Suppose we have two isotopes of the same element. For example, isotope A could have a nuclear spin I = 0, isotope B could have nuclear spin I = 3/2. Let us say we have a compound where this element is participating, and in this compound we have a mixture of the two isotopes A, B. Up to this point, this is a rather universal case: with the exception of isotopically purified samples, all compounds contain mixtures of isotopes for all of their elements.

Let us now cool down a sample of our compound, below liquid He temperatures, and, for the purposes of this question, let us say we can cool it down arbitrarily low temperatures. Now the different isotopes A, B will start to behave differently, presenting different physical and chemical properties, if only because their quantum eigenstates are different, and differently populated at low temperature. This is on top of their different masses, of course.

The question is:

How could one separate this mixture of isotopes A, B, presenting different nuclear spins, at sub-Kelvin temperatures?

In particular, if more than one purification procedure is possible, can one define one such procedures which is based on the different magnetic properties of isotope A and B?

  • 3
    $\begingroup$ Have you seen eg the behaviour of helium isotopes at low temperatures, including the “superfluid” behaviour? This should be described quite thoroughly on the web. The difference arises from boson vs fermion spin-statistics. Fermions cannot occupy the same quantum state (Pauli exclusion principle) but bosons can. $\endgroup$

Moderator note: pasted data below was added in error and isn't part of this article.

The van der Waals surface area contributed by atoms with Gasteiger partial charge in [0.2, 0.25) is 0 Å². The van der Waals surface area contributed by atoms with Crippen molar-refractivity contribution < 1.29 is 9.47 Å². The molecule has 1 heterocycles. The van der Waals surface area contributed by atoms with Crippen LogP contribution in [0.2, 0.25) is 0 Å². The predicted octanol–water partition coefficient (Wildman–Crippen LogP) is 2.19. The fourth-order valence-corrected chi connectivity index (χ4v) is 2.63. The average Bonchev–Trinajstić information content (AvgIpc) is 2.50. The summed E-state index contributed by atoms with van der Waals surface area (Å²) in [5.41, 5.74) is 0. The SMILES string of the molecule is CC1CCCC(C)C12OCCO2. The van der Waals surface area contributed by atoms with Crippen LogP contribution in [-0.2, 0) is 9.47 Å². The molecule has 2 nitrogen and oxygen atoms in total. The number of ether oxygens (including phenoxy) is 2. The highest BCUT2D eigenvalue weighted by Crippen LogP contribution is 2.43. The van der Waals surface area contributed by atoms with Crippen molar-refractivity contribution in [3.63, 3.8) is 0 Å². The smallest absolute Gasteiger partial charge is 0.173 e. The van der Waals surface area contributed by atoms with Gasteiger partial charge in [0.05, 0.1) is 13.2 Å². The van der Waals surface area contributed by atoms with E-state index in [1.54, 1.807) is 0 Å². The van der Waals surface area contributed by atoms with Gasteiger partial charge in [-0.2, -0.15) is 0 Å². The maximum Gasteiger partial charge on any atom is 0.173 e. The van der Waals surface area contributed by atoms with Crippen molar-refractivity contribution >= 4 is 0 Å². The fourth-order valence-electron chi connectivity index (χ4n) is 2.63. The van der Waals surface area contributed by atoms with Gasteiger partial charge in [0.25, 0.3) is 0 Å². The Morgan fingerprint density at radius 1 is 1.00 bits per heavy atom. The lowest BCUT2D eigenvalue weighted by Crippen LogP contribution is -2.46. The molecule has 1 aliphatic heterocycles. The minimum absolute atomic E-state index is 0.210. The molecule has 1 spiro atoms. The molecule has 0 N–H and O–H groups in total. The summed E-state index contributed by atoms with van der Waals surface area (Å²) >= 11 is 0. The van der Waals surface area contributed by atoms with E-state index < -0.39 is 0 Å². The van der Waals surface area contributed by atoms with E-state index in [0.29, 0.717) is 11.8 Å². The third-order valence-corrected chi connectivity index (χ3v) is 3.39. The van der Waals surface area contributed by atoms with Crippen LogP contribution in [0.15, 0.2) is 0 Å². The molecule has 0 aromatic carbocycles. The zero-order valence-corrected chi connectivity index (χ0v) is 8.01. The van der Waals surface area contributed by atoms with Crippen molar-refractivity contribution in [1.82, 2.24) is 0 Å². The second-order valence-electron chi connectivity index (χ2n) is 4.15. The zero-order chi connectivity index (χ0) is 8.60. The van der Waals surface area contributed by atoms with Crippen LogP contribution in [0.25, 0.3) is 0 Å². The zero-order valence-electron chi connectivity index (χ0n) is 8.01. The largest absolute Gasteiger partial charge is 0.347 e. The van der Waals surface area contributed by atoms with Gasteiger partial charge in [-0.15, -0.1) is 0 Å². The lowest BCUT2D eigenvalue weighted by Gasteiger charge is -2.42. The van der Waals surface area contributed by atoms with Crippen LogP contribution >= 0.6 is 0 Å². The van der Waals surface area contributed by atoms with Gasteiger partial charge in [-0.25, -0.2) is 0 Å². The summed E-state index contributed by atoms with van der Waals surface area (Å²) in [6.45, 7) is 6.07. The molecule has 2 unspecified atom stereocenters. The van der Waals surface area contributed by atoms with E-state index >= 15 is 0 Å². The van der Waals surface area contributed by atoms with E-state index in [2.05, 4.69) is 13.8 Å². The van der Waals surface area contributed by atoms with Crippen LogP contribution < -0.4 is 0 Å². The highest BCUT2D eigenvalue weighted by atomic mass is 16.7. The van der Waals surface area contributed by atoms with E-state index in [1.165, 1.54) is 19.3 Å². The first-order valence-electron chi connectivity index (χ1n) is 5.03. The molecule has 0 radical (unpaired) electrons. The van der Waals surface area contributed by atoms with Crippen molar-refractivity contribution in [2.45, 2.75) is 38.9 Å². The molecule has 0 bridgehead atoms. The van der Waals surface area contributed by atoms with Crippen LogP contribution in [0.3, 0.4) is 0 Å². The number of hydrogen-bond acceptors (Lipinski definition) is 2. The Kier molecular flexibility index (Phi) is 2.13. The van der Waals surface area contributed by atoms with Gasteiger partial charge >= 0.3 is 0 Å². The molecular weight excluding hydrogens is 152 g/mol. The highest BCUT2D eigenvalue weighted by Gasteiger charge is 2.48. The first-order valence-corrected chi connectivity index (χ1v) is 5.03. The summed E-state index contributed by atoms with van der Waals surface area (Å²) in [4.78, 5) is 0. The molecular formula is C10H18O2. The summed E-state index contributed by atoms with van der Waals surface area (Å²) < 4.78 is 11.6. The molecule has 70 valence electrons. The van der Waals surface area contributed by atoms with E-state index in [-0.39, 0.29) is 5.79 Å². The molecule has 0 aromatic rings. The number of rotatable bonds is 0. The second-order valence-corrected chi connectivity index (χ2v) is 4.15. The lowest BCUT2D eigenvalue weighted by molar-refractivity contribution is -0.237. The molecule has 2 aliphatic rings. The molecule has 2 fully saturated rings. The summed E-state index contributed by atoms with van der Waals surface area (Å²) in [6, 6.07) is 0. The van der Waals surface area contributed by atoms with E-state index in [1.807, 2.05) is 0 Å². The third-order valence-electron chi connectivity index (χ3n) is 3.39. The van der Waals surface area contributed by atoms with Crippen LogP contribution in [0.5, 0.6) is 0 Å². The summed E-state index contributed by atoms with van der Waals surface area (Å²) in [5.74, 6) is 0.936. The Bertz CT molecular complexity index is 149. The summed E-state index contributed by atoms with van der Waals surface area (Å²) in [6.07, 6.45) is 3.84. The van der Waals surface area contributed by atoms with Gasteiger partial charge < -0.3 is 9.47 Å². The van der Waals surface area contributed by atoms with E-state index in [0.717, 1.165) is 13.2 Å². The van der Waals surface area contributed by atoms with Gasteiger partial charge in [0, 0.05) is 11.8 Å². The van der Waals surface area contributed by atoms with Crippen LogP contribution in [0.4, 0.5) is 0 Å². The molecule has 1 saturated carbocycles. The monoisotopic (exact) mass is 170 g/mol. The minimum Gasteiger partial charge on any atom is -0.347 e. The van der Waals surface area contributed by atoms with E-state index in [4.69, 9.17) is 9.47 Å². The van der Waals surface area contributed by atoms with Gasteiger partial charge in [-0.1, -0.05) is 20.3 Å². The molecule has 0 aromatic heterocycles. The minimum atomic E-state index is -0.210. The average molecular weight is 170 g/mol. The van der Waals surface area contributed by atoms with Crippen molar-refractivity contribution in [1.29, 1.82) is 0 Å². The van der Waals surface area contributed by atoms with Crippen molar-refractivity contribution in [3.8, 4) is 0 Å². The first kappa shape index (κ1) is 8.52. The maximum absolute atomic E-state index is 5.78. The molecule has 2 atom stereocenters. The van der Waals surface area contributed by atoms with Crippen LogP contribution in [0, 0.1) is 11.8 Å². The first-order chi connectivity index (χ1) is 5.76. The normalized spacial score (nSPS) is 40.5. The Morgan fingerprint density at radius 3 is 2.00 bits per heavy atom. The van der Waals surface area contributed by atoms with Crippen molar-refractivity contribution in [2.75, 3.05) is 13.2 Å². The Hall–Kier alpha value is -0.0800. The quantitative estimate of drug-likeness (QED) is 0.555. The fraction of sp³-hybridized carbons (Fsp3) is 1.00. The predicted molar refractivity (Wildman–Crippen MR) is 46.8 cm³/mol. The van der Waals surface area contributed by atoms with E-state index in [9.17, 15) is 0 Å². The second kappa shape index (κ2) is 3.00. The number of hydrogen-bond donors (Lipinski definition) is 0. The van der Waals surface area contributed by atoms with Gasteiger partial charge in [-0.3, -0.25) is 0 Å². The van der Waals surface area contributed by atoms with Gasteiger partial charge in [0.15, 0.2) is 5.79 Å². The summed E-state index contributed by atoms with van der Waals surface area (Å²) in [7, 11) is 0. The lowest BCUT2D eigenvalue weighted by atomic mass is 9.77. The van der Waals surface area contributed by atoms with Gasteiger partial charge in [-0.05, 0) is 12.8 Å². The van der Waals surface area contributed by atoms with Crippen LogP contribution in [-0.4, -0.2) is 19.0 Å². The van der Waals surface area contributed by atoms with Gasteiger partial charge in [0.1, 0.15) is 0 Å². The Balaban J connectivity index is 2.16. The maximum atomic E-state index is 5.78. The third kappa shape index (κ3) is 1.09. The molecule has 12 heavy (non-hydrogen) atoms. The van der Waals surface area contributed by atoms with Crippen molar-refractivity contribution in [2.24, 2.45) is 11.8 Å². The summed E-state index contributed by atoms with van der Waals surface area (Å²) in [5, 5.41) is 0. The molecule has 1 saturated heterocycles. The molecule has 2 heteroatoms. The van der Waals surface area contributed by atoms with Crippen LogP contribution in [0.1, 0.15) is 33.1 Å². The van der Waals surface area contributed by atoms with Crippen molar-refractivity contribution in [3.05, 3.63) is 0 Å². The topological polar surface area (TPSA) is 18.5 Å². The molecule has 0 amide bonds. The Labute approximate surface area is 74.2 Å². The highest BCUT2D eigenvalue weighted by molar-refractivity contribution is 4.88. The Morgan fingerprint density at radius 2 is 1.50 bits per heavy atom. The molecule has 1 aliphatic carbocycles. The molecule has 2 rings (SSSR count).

– orthocresol
    Apr 7 at 8:29
  • 2
    $\begingroup$ Also, please don’t directly crosspost questions, unless you differentiate the question sufficiently such that you have a different focus on each site. If you want, you can draw attention to this question on Physics.SE chat. Or you can just post there and delete this, if you think you might get a better response there. $\endgroup$
    – orthocresol
    Apr 7 at 8:31
  • $\begingroup$ Separation of isotopes near 0 K is very difficult. The helium case is a rare exception. $\endgroup$
    – Poutnik
    Apr 7 at 17:00
  • $\begingroup$ @Poutnik Hello! I am investigating this based on a lead from the link below, where the Harvard grad student stopped research. My hypothesis is that UF6 might be one of the exceptions you are referring to. However, not much research was done on this subject. But the difference in spin and the resulting difference in atomic structure is very interesting. $\endgroup$ Apr 7 at 17:41
  • $\begingroup$ aaas.org/resources/… $\endgroup$ Apr 7 at 17:41

Your Answer

By clicking “Post Your Answer”, you agree to our terms of service, privacy policy and cookie policy

Browse other questions tagged or ask your own question.